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Explanatory power of gender relations in cardiovascular outcomes: the missing piece of the puzzle
  1. Valeria Raparelli1,2,
  2. Marco Proietti3,4,
  3. Stefania Basili5
  1. 1 Department of Experimental Medicine, Sapienza University of Rome, Rome, Italy
  2. 2 Center for Outcomes Research and Evaluation, Research Institute, McGill University Health Centre, Montreal, Quebec, Canada
  3. 3 IRCCS—Istituto di Ricerche Farmacologiche ‘Mario Negri’, Milan, Italy
  4. 4 Institute of Cardiovascular Sciences, University of Birmingham, Birmingham, UK
  5. 5 Department of Internal Medicine and Medical Specialties, Sapienza University of Rome, Rome, Italy
  1. Correspondence to Professor Stefania Basili, Department of Internal Medicine and Medical Specialties, Sapienza University of Rome, Rome 00144, Italy; stefania.basili{at}uniroma1.it

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The awareness that psychosocial factors play a pivotal role in shaping health goes back to 1948 when WHO defined health as ‘a state of complete physical, mental and social well-being and not merely the absence of disease or infirmity’, even though nowadays, the role that psychosocial factors, commonly defined as gender-related factors, play in the exposure to disease and in their development is still neglected by most researchers and barely explored in clinical trials. The inclusion of gender in clinical data analysis is a powerful opportunity to discover differences in the relationship between exposure and outcomes for men and women, which can inform strategies for intervention.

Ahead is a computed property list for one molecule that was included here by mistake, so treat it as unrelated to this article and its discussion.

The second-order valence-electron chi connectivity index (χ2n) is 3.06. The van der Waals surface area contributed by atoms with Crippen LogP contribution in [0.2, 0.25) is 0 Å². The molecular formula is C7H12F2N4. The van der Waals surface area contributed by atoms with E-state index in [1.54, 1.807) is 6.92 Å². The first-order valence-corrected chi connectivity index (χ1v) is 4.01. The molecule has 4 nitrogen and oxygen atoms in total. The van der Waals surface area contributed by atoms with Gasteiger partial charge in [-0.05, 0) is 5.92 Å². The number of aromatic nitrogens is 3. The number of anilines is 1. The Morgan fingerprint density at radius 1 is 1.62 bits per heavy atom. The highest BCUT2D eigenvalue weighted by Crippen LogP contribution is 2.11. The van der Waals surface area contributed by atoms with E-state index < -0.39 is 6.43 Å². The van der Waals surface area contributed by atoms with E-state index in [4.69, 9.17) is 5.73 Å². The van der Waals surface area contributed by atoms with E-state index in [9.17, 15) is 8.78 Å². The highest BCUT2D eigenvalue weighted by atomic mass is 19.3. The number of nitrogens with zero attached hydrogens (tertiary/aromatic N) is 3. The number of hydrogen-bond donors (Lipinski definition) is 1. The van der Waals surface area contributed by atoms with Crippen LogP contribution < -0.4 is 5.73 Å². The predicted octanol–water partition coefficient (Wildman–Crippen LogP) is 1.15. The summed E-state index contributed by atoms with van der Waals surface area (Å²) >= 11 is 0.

The understanding of the gender-related social factors as reasons for differences in health outcomes is still an unmet need that requires further evaluation in order to address inequities in access to care and prevention of disease. It has been previously reported how gender can explain or even be the main determinant of adverse clinical outcomes among women and men with premature acute coronary disease.1 However, the scientific community is less sensitive to the integration of gender dimension in trial design. The main issue to handle is the lack of a standardised method to measure the complexities of all that gender encompasses including gender identity, social roles, socioeconomic status and interpersonal relationships (http://www.cihr-irsc.gc.ca/e/49347.html). Gender relations dimension refers to how we interact with or are treated by people in the world around us, based on our ascribed gender: civil status is a gender-related factor that may have a relevant impact on health outcomes. …

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